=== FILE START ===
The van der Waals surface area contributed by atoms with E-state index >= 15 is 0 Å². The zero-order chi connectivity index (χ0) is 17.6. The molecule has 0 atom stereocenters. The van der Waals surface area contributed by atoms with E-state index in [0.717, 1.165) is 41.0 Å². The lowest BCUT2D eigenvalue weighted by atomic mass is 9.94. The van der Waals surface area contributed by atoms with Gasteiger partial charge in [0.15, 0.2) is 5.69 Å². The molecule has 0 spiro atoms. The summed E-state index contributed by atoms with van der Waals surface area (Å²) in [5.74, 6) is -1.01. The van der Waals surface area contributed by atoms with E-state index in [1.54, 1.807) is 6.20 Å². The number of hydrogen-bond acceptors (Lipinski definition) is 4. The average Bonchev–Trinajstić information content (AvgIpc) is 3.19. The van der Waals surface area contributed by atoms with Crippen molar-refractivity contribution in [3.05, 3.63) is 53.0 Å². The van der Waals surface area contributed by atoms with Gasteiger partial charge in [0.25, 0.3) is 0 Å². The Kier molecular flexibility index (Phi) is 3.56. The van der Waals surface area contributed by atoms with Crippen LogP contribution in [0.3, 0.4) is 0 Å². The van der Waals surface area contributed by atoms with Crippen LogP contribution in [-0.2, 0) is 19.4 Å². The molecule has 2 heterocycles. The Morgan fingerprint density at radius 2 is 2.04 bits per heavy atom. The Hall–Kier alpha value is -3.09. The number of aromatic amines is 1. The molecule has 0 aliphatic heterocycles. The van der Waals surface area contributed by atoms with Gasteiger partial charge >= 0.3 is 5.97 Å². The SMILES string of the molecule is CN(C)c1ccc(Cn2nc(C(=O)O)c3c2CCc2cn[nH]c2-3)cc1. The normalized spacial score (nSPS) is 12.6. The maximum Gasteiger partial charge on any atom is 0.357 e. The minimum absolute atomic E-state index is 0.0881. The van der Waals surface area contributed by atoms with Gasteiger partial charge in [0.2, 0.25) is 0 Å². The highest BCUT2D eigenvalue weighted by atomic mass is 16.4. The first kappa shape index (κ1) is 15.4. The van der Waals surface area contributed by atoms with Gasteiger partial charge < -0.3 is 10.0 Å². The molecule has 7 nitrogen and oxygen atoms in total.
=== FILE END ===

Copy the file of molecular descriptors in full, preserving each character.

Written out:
The van der Waals surface area contributed by atoms with E-state index >= 15 is 0 Å². The zero-order chi connectivity index (χ0) is 17.6. The molecule has 0 atom stereocenters. The van der Waals surface area contributed by atoms with E-state index in [0.717, 1.165) is 41.0 Å². The lowest BCUT2D eigenvalue weighted by atomic mass is 9.94. The van der Waals surface area contributed by atoms with Gasteiger partial charge in [0.15, 0.2) is 5.69 Å². The molecule has 0 spiro atoms. The summed E-state index contributed by atoms with van der Waals surface area (Å²) in [5.74, 6) is -1.01. The van der Waals surface area contributed by atoms with E-state index in [1.54, 1.807) is 6.20 Å². The number of hydrogen-bond acceptors (Lipinski definition) is 4. The average Bonchev–Trinajstić information content (AvgIpc) is 3.19. The van der Waals surface area contributed by atoms with Crippen molar-refractivity contribution in [3.05, 3.63) is 53.0 Å². The van der Waals surface area contributed by atoms with Gasteiger partial charge in [0.25, 0.3) is 0 Å². The Kier molecular flexibility index (Phi) is 3.56. The van der Waals surface area contributed by atoms with Crippen LogP contribution in [0.3, 0.4) is 0 Å². The van der Waals surface area contributed by atoms with Crippen LogP contribution in [-0.2, 0) is 19.4 Å². The molecule has 2 heterocycles. The Morgan fingerprint density at radius 2 is 2.04 bits per heavy atom. The Hall–Kier alpha value is -3.09. The number of aromatic amines is 1. The molecule has 0 aliphatic heterocycles. The van der Waals surface area contributed by atoms with Gasteiger partial charge >= 0.3 is 5.97 Å². The SMILES string of the molecule is CN(C)c1ccc(Cn2nc(C(=O)O)c3c2CCc2cn[nH]c2-3)cc1. The normalized spacial score (nSPS) is 12.6. The maximum Gasteiger partial charge on any atom is 0.357 e. The minimum absolute atomic E-state index is 0.0881. The van der Waals surface area contributed by atoms with Gasteiger partial charge in [0.2, 0.25) is 0 Å². The highest BCUT2D eigenvalue weighted by atomic mass is 16.4. The first kappa shape index (κ1) is 15.4. The van der Waals surface area contributed by atoms with Gasteiger partial charge < -0.3 is 10.0 Å². The molecule has 7 nitrogen and oxygen atoms in total.